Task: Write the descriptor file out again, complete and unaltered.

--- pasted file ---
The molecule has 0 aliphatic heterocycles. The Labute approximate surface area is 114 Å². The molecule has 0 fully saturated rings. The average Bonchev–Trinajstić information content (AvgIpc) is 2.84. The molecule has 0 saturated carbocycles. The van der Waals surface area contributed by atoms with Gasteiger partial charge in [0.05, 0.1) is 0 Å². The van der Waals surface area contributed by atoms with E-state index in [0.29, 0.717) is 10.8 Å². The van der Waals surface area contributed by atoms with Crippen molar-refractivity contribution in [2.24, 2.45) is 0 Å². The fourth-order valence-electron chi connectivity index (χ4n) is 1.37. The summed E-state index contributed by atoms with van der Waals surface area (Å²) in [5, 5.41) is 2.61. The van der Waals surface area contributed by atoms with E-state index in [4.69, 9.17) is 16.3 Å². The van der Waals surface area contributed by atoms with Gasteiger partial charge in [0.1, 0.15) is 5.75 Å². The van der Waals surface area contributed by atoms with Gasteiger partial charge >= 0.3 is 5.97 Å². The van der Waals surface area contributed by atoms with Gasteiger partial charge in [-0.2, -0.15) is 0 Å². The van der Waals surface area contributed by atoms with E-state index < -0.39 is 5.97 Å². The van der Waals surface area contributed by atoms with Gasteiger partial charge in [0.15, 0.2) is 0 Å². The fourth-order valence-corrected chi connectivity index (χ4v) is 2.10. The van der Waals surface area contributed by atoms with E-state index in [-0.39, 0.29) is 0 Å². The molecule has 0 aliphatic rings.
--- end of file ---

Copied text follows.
The molecule has 0 aliphatic heterocycles. The Labute approximate surface area is 114 Å². The molecule has 0 fully saturated rings. The average Bonchev–Trinajstić information content (AvgIpc) is 2.84. The molecule has 0 saturated carbocycles. The van der Waals surface area contributed by atoms with Gasteiger partial charge in [0.05, 0.1) is 0 Å². The van der Waals surface area contributed by atoms with E-state index in [0.29, 0.717) is 10.8 Å². The van der Waals surface area contributed by atoms with Crippen molar-refractivity contribution in [2.24, 2.45) is 0 Å². The fourth-order valence-electron chi connectivity index (χ4n) is 1.37. The summed E-state index contributed by atoms with van der Waals surface area (Å²) in [5, 5.41) is 2.61. The van der Waals surface area contributed by atoms with E-state index in [4.69, 9.17) is 16.3 Å². The van der Waals surface area contributed by atoms with Gasteiger partial charge in [0.1, 0.15) is 5.75 Å². The van der Waals surface area contributed by atoms with Gasteiger partial charge >= 0.3 is 5.97 Å². The van der Waals surface area contributed by atoms with Gasteiger partial charge in [-0.2, -0.15) is 0 Å². The van der Waals surface area contributed by atoms with E-state index < -0.39 is 5.97 Å². The van der Waals surface area contributed by atoms with Gasteiger partial charge in [0.15, 0.2) is 0 Å². The fourth-order valence-corrected chi connectivity index (χ4v) is 2.10. The van der Waals surface area contributed by atoms with E-state index in [-0.39, 0.29) is 0 Å². The molecule has 0 aliphatic rings.